-- Happiness is like wetting your pants...everyone can see it, but only you can feel the warmth....

View DAWG's profile

DAWG

2850 posts in 2603 days


#8 posted 06-11-2010 10:01 AM

I agree that if your not going to be doing any specific job that requires a drillpress it should be way down your list of things to buy. Router, jointer and planer would come first on my list and probably in that order.

-- Luke 23: 42-43

View TJ65's profile

TJ65

1358 posts in 2515 days


#9 posted 06-11-2010 11:18 AM

I find I dont/ cant hold the drill square with the wood so my drill press, even tho it is old and small (bench model) is really very useful. It is also quick and easy to use and there whenever you need it. It really depends on what you are planning to do as it has its limitations.
BUT my new (floor standing) bandsaw, well that is truely another matter, I really love it!

-- Theresa, https://sites.google.com/site/tmj65treasure/

View birdguy's profile

birdguy

73 posts in 2373 days


#10 posted 06-11-2010 11:44 AM

Any ideas on plainer? Is the makita anyt good?

View Knothead62's profile

Knothead62

2581 posts in 2427 days


#11 posted 06-11-2010 02:58 PM

I have found that a drill press is something I don’t use a lot but, when needed, is as handy as a pocket on a tee shirt.

View SnowyRiver's profile

SnowyRiver

51452 posts in 2946 days


#12 posted 06-11-2010 03:38 PM

I use mine a lot too, but like Jim said, if you need a bandsaw and jointer, I think I would get those first. You can use the drill press for mortise work and sanding too so its a nice tool to have.

-- Wayne - Plymouth MN

View Raymond's profile

Raymond

676 posts in 3193 days


#13 posted 06-11-2010 04:13 PM

I have two in my shop. A bench drill press and a radial drill press. I agree with everyone, the jointer, and bandsaw and thinckness planner would be my first choices, then the drill press.

-- Ray

View 8iowa's profile

8iowa

1546 posts in 3227 days


#14 posted 06-11-2010 04:14 PM

You have only 168 sq. ft. of workshop space. It is in this type of environment that a Shopsmith really shines. Look for a used 510 or 520 on eBay or Craigs list. This will give you a 10” table saw, 12” disk sander, a 34” x 16” lathe, and a drill press with 4 1/4” quill travel that can drill vertically or horizontally, in a machine that occupies only 12 sq. ft.

In a recent poll on the Shopsmith forum, 11% of the Shopsmith users actually work in spaces up to 100 sq. ft. and more than 30% work in 200 sq. ft. or less. My shop in Gainesville is 194 sq. ft. and in addition to the features above, I also have a 6” depth bandsaw, 4” jointer, 20” scroll saw, 12” planer, 10,000 rpm shaper, overarm pin router, 30 gallon single stage dust collector, and a 12” Rockler dovetail jig.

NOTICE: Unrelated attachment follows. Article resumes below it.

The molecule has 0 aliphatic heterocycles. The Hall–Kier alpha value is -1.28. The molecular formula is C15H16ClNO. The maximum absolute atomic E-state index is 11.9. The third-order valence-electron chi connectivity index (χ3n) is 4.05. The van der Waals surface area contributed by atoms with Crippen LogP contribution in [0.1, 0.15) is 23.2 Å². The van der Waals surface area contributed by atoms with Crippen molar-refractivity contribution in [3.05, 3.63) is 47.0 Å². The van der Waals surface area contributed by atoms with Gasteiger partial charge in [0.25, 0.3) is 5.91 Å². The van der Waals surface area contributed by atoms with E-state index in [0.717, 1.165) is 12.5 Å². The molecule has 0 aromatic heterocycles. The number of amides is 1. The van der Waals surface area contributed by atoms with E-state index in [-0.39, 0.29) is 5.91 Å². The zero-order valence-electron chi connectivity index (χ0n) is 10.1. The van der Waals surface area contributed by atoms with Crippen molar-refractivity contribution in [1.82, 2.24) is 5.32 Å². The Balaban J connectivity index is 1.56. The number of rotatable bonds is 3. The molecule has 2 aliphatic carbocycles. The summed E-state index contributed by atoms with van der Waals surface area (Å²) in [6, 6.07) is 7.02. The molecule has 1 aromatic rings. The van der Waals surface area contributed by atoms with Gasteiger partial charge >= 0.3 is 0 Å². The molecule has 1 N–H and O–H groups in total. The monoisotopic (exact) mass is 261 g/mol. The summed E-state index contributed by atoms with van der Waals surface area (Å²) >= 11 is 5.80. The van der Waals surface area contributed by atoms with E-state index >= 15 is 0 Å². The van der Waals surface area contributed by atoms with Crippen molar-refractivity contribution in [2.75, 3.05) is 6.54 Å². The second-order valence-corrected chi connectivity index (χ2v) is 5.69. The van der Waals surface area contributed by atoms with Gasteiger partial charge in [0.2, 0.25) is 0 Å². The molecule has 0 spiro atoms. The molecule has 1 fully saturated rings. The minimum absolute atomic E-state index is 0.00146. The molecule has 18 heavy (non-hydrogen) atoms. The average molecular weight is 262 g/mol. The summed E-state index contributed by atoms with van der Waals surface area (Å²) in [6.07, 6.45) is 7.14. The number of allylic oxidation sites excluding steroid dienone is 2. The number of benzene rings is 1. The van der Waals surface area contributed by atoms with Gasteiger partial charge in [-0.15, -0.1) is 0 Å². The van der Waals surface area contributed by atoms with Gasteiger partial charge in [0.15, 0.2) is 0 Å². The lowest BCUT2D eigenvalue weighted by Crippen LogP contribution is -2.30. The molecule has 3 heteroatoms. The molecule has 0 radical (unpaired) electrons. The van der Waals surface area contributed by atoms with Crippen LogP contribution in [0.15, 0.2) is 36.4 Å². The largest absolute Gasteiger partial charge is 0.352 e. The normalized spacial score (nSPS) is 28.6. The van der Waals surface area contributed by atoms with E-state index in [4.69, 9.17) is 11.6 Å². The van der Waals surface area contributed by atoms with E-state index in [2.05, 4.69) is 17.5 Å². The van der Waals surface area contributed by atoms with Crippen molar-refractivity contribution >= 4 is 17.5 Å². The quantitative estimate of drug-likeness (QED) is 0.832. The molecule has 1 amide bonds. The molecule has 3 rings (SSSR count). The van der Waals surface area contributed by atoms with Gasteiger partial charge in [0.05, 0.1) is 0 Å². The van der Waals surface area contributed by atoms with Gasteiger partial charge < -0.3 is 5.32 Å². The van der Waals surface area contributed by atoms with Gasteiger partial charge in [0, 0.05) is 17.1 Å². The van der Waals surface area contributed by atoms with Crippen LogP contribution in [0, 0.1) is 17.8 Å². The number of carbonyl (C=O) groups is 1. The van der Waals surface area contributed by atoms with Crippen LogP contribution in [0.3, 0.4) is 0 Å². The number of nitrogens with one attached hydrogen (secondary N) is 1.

I don’t think the woodworking magazines and their editors are aware of just how many very small shops are “out there”. They are clueless as to the needs of this rather large segment of the woodworking population. Last year, in an email exchange with Sandor Nagyszalanczy, I challenged him to get together with his peers, mark off a 100 sq. ft. space, and “put a shop” in there. He hasn’t answered.

-- "Heaven is North of the Bridge"

View dbhost's profile

dbhost

5607 posts in 2698 days


#15 posted 06-11-2010 04:46 PM

A drill press is an absolute must have for accurate, repeatable, straight holes in your stock. Most, but not all of my projects simply wouldn’t get done without a drill press.

If you organize that 12×14 shop of yours smartly, you can get a LOT of shop in that space. Give serious consideration to bench top model planers and jointers to save space. If you absolutely have to have a floor model jointer, look at a Jointer / Planer combo machine like the ones from Grizzly, and Jet. A floor model drill press isn’t a must do, there are plenty of great bench top DPs out on the market. A cabinet saw can be fitted with a router table in the extension wing to double up the utilization of space.

There is a guy on www.sawmillcreek.org (I believe registration is required to read the posts, sorry…) that has a 12×12 shed / shop that is every bit as well equipped as my 18×20 garage shop, and then some, he has 2 lathes in there, AND lumber storage, AND a scroll saw… There are ways to make it all work. And part of the fun of setting up shop is making it all work…

-- My workshop blog can be found at http://daves-workshop.blogspot.com

showing 1 through 15 of 23 replies

Have your say...

You must be signed in to reply.

DISCLAIMER: Any posts on LJ are posted by individuals acting in their own right and do not necessarily reflect the views of LJ. LJ will not be held liable for the actions of any user.

Latest Projects | Latest Blog Entries | Latest Forum Topics

HomeRefurbers.com